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Underground tunnels promise to end traffic jams

Elon Musk He is a billionaire known for his grandiose projects, and one of his recent initiatives was the construction of underground tunnels. With this, he aims to ease traffic in big cities like Los Angeles, which he started his project called The Boring Company.

Keep reading and understanding more about Elon Musk’s underground tunnels.

See how the idea of ​​building underground tunnels came about

The idea first came to light in a tweet from the billionaire in late 2016. “Traffic is driving me crazy. I’m going to build a tunnel boring machine and start digging.

Subsequently, the Boring Company was established with the goal of building underground tunnels to end traffic jams cities. But six years later, the only tunnels open to the public are just 2.7 kilometers long, under the Las Vegas Convention Center.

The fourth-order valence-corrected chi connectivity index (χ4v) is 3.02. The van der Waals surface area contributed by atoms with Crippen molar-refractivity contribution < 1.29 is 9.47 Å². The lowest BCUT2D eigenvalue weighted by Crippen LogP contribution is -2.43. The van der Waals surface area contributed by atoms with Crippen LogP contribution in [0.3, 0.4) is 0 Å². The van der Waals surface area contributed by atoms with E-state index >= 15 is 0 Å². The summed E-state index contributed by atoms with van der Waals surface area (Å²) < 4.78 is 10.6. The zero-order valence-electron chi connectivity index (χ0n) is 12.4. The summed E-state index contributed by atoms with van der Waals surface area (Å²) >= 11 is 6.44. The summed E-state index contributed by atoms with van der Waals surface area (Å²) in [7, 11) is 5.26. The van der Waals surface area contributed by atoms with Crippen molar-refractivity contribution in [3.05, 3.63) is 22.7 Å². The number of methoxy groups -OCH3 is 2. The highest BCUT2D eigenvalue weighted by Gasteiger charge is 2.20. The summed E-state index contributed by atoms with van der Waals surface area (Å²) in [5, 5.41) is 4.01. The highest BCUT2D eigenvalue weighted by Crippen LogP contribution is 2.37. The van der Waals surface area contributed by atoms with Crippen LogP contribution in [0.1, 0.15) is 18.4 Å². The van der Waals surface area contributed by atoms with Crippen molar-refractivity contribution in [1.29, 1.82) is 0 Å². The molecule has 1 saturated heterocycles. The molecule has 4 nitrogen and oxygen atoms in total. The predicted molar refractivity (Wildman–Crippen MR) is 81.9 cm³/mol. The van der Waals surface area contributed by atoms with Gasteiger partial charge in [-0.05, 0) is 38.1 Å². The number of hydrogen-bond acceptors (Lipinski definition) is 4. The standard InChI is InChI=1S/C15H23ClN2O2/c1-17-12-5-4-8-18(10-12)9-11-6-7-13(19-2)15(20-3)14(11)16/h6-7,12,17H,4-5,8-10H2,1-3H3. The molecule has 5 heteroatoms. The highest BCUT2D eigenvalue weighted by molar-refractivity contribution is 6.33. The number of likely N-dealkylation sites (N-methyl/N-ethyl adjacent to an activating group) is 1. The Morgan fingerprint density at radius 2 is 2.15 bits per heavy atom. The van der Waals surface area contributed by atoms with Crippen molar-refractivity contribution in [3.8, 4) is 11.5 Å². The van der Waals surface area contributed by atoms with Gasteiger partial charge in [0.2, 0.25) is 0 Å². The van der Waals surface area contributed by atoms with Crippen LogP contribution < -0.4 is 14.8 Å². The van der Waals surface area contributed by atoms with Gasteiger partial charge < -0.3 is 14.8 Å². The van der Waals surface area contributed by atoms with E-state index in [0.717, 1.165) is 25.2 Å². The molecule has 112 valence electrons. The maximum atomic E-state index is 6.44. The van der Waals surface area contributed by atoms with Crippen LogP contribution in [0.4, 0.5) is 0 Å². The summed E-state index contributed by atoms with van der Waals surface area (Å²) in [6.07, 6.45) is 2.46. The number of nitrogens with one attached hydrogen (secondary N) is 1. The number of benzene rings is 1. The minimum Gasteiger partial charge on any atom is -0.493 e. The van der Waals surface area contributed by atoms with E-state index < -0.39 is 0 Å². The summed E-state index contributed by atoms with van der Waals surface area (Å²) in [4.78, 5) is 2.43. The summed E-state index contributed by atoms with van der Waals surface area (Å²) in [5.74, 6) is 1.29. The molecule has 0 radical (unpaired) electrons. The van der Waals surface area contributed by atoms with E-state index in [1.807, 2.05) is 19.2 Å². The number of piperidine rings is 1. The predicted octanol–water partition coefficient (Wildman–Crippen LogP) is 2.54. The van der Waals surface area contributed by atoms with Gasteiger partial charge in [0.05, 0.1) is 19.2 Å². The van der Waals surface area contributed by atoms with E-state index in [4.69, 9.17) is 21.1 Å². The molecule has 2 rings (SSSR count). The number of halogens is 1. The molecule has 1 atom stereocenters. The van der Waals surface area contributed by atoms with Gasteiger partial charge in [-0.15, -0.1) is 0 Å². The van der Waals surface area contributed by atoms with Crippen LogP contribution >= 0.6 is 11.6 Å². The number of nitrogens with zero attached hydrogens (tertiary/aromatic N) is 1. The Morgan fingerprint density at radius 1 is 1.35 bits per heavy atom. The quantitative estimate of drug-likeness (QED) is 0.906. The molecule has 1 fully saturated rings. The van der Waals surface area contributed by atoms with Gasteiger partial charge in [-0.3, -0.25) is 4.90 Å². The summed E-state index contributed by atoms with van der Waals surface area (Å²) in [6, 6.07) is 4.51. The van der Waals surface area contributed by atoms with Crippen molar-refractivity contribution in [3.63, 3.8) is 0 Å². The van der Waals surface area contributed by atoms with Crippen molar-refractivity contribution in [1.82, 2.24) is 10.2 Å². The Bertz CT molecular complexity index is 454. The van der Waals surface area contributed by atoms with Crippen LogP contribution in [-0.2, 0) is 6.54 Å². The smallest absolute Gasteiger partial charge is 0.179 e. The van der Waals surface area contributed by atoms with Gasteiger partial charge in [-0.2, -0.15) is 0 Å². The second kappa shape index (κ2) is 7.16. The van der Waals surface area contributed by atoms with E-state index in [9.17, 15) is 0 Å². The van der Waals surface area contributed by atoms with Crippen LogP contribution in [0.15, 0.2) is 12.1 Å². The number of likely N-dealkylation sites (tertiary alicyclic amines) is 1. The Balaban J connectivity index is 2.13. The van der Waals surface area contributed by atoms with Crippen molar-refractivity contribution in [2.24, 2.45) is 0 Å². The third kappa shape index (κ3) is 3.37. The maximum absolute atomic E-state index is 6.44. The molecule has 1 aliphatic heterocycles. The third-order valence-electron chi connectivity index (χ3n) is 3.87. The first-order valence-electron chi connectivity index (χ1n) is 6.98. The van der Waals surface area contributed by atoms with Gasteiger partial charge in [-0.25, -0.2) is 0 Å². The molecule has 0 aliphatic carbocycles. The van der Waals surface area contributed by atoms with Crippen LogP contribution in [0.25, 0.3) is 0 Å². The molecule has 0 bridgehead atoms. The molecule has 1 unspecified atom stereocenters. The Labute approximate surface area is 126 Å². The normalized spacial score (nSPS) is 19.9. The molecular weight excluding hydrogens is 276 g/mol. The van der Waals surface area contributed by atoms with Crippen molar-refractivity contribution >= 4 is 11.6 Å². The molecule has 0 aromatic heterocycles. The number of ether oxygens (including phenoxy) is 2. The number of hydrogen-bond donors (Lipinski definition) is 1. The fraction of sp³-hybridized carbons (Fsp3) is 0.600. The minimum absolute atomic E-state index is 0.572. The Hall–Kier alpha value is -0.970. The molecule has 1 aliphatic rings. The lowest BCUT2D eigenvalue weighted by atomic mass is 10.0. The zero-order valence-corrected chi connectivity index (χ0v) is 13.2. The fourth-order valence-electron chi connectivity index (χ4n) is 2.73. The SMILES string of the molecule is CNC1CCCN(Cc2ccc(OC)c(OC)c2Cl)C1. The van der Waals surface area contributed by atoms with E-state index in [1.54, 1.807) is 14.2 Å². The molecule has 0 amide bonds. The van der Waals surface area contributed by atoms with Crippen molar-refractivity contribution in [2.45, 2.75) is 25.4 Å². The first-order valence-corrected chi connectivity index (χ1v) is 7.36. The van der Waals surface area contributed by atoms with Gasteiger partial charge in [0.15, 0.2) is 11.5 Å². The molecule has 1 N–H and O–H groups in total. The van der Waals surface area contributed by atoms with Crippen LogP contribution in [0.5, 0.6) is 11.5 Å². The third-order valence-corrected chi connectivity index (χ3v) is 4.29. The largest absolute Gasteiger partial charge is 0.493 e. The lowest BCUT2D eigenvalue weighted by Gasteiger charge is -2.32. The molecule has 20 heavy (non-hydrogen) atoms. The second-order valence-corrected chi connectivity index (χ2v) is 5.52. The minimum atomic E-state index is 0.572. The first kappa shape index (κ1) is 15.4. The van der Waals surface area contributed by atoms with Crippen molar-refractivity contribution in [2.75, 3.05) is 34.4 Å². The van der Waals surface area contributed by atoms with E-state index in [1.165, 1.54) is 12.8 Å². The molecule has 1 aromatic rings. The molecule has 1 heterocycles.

The tunnels were built in about a year using drilling machines and cost about $47 million, according to The Boring Company. However, the LVCC Loop system only works when large conventions are taking place in Nevada. Moreover, trips are still free, but officials do not rule out the possibility that there will be a cost in the future for using the tunnel.

In 2018, Elon Musk predicted that cars would zip through the tunnel at 150 miles per hour. However, in tests conducted by EL PAÍS, the top speed was only 36 mph.

Will there be tunnels in other cities?

At present, according to media reports, underground tunnel projects in Los Angeles, Chicago and Baltimore have been abandoned, and the Las Vegas LVCC system is still very different from Musk’s original idea.

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Moreover, when the billionaire presented a prototype of these tunnels, he assured the public that only autonomous electric vehicles would use them. However, in Las Vegas, every Tesla has a chauffeur.

The LVCC Loop opened in 2021 and, according to The Boring Company, is in operation when a major convention is being held in town. At the SEMA 2021 auto show, for example, the system transported “between 24,000 and 26,000 passengers per day.”

EL PAÍS spoke with tunnel users and none of them found any flaws in the free system. The newspaper also attempted to contact the Boring Company about future projects and fees, but received no response.